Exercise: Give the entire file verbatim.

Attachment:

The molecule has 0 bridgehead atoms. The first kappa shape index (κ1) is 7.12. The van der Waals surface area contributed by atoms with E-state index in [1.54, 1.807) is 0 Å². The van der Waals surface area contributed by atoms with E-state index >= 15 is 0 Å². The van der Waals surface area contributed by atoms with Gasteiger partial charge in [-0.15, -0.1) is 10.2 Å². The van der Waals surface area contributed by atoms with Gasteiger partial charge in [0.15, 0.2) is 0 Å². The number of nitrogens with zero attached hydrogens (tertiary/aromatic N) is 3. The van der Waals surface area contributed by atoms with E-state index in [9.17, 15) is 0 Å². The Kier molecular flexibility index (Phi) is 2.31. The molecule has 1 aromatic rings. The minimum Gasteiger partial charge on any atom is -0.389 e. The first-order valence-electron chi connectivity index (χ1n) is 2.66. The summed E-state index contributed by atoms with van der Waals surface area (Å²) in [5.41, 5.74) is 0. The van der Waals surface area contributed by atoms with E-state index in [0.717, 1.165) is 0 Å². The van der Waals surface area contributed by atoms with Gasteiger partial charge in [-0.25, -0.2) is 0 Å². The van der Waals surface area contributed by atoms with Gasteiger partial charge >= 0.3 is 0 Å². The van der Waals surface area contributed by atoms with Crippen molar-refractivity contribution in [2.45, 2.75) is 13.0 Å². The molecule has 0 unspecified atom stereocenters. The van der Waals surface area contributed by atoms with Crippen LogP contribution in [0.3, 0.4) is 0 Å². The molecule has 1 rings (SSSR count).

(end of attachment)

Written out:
The molecule has 0 bridgehead atoms. The first kappa shape index (κ1) is 7.12. The van der Waals surface area contributed by atoms with E-state index in [1.54, 1.807) is 0 Å². The van der Waals surface area contributed by atoms with E-state index >= 15 is 0 Å². The van der Waals surface area contributed by atoms with Gasteiger partial charge in [-0.15, -0.1) is 10.2 Å². The van der Waals surface area contributed by atoms with Gasteiger partial charge in [0.15, 0.2) is 0 Å². The number of nitrogens with zero attached hydrogens (tertiary/aromatic N) is 3. The van der Waals surface area contributed by atoms with E-state index in [9.17, 15) is 0 Å². The Kier molecular flexibility index (Phi) is 2.31. The molecule has 1 aromatic rings. The minimum Gasteiger partial charge on any atom is -0.389 e. The first-order valence-electron chi connectivity index (χ1n) is 2.66. The summed E-state index contributed by atoms with van der Waals surface area (Å²) in [5.41, 5.74) is 0. The van der Waals surface area contributed by atoms with E-state index in [0.717, 1.165) is 0 Å². The van der Waals surface area contributed by atoms with Gasteiger partial charge in [-0.25, -0.2) is 0 Å². The van der Waals surface area contributed by atoms with Gasteiger partial charge >= 0.3 is 0 Å². The van der Waals surface area contributed by atoms with Crippen molar-refractivity contribution in [2.45, 2.75) is 13.0 Å². The molecule has 0 unspecified atom stereocenters. The van der Waals surface area contributed by atoms with Crippen LogP contribution in [0.3, 0.4) is 0 Å². The molecule has 1 rings (SSSR count).